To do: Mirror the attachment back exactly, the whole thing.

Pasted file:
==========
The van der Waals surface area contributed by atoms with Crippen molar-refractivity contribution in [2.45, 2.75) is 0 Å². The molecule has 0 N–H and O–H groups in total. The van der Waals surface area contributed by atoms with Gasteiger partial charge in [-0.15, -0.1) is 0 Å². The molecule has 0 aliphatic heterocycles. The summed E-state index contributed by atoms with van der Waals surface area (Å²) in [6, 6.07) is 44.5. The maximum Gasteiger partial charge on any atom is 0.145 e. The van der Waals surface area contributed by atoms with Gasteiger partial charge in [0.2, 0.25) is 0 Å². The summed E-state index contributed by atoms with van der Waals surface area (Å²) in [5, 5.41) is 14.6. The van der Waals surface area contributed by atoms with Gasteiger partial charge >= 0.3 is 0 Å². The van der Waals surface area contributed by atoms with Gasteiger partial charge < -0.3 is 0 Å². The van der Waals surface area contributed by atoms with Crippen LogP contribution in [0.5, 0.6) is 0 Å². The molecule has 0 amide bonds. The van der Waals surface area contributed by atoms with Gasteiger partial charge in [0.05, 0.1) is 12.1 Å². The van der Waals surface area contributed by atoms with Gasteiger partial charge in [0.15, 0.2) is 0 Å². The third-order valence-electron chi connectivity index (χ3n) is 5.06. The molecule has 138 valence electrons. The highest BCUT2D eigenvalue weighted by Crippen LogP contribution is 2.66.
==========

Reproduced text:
The van der Waals surface area contributed by atoms with Crippen molar-refractivity contribution in [2.45, 2.75) is 0 Å². The molecule has 0 N–H and O–H groups in total. The van der Waals surface area contributed by atoms with Gasteiger partial charge in [-0.15, -0.1) is 0 Å². The molecule has 0 aliphatic heterocycles. The summed E-state index contributed by atoms with van der Waals surface area (Å²) in [6, 6.07) is 44.5. The maximum Gasteiger partial charge on any atom is 0.145 e. The van der Waals surface area contributed by atoms with Gasteiger partial charge in [0.2, 0.25) is 0 Å². The summed E-state index contributed by atoms with van der Waals surface area (Å²) in [5, 5.41) is 14.6. The van der Waals surface area contributed by atoms with Gasteiger partial charge >= 0.3 is 0 Å². The van der Waals surface area contributed by atoms with Gasteiger partial charge < -0.3 is 0 Å². The van der Waals surface area contributed by atoms with Crippen LogP contribution in [0.5, 0.6) is 0 Å². The molecule has 0 amide bonds. The van der Waals surface area contributed by atoms with Gasteiger partial charge in [0.05, 0.1) is 12.1 Å². The van der Waals surface area contributed by atoms with Gasteiger partial charge in [0.15, 0.2) is 0 Å². The third-order valence-electron chi connectivity index (χ3n) is 5.06. The molecule has 138 valence electrons. The highest BCUT2D eigenvalue weighted by Crippen LogP contribution is 2.66.